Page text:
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Chooks take vegie scraps and turn them into a valuable garden product.

Chook poo power

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Jessamy Miller dishes the dirt on chook poo so you can make the most of it in your garden.

Chooks aren’t just terrific backyard egg layers. They also provide another useful product, reliably, every day of the year. Manure! I value my chicken’s droppings just as much as the eggs; the droppings have a host of benefits when added to the organic vegie garden. As a waste product, however, manure needs to be handled sensibly and hygienically.

The lowdown on poo

Fowls do two types of droppings. The first is a bog-standard brown or grey mass, with a white cap containing the urates. About twice a day, chooks also release waste from the caecum, part of the large intestine. This is yellow-brown, stinky and dries like concrete. Both are completely normal and can be utilised in the garden, but I tell you, it’s easier to clean the first type off the deck than the second.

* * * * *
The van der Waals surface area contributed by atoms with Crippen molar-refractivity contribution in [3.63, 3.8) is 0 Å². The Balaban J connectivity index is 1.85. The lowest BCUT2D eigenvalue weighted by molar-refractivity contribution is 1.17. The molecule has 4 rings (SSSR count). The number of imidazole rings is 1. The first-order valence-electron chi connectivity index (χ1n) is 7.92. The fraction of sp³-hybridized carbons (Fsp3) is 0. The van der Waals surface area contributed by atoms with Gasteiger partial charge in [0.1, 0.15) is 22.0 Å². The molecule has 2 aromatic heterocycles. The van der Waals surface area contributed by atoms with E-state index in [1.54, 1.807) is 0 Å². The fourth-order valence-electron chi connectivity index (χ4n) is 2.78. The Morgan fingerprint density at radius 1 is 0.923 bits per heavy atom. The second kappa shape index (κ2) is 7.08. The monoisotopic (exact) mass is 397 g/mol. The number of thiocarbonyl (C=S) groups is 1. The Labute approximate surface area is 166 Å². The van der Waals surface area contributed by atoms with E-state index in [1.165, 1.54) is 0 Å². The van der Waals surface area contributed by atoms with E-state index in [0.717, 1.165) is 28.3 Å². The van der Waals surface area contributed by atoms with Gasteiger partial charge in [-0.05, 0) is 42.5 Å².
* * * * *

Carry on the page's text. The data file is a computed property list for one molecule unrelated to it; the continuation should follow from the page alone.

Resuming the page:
Chickens are super efficient recyclers, taking vegie scraps and turning them into a valuable garden product. Their manure is abundant, free and homemade, and using it to improve your soil is a great way to close the loop.
As a soil amendment, aged or composted manure helps build structure, improve water-holding capacity and feed the beneficial biota in the soil, increasing healthy diversity. With nitrogen, potassium and phosphorous, chook poo also acts as a fertiliser, feeding plants and increasing productivity.

Safety first

Remember, always wear gloves and a face mask when cleaning the henhouse or handling manure, as fine particles can irritate the lungs. Wash hands thoroughly afterwards with soap. Carefully wash home-grown vegetables before eating.

Jessamy’s full article on how to best manage, collect and put to use chook poo in your garden first appeared in our August/September 2021 issue (OG 127). A selection of back issues are available here — you can also subscribe to the magazine.